Life in Hawaii, by Titus Coan
Copyright ©1882, 1997 (electronic edition by Edward J. Coan)

Chapter XXIII.

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The Eruption of 1880-1881 Hilo Threatened as Never Before A Day of Public Prayer Visitors to the Lava-Flow It Approaches within a Mile of the Shore Hope Abandoned After Nine Months the Action Suddenly Abates The Deliverance The Mechanism of a Great Lava-Flow An Idolater Dislodged Conclusion.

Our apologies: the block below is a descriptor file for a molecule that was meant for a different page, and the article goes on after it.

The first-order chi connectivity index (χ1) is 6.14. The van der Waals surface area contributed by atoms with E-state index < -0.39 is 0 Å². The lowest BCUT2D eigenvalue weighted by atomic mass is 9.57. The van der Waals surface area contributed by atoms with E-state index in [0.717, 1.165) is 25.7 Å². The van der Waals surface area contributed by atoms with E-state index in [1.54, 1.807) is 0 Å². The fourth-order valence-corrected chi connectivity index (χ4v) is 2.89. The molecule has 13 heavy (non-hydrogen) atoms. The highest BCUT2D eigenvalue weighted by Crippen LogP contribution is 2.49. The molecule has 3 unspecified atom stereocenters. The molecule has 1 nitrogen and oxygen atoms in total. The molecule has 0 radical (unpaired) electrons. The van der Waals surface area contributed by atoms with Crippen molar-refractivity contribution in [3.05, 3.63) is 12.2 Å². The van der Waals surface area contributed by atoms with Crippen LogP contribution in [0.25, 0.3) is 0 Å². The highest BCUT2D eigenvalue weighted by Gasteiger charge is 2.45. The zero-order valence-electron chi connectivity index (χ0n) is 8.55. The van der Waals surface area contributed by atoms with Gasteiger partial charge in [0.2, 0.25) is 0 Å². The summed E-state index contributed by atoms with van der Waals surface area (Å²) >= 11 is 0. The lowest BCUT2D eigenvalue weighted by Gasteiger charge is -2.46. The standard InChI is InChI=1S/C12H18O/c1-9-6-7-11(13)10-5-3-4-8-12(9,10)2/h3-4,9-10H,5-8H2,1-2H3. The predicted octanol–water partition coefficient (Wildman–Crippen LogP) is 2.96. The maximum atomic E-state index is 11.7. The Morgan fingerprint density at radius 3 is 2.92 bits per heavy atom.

ON the 5th of November, 1880, our latest eruption from Mauna Loa broke out at a point some 12,000 feet above sea-level, and a few miles north of the great terminal crater, Mokua-weo-weo. The glare was intense, and was seen at great distances. Brilliant jets of lava were thrown high in the air, and a pillar of blazing gases mounted thousands of feet skyward, spreading out into a canopy of sanguinary light which resembled, though upon a larger scale, the so-called "pine-tree appendage" formed over Vesuvius during its eruptions by the vertical column of vapors with its great horizontal cloud.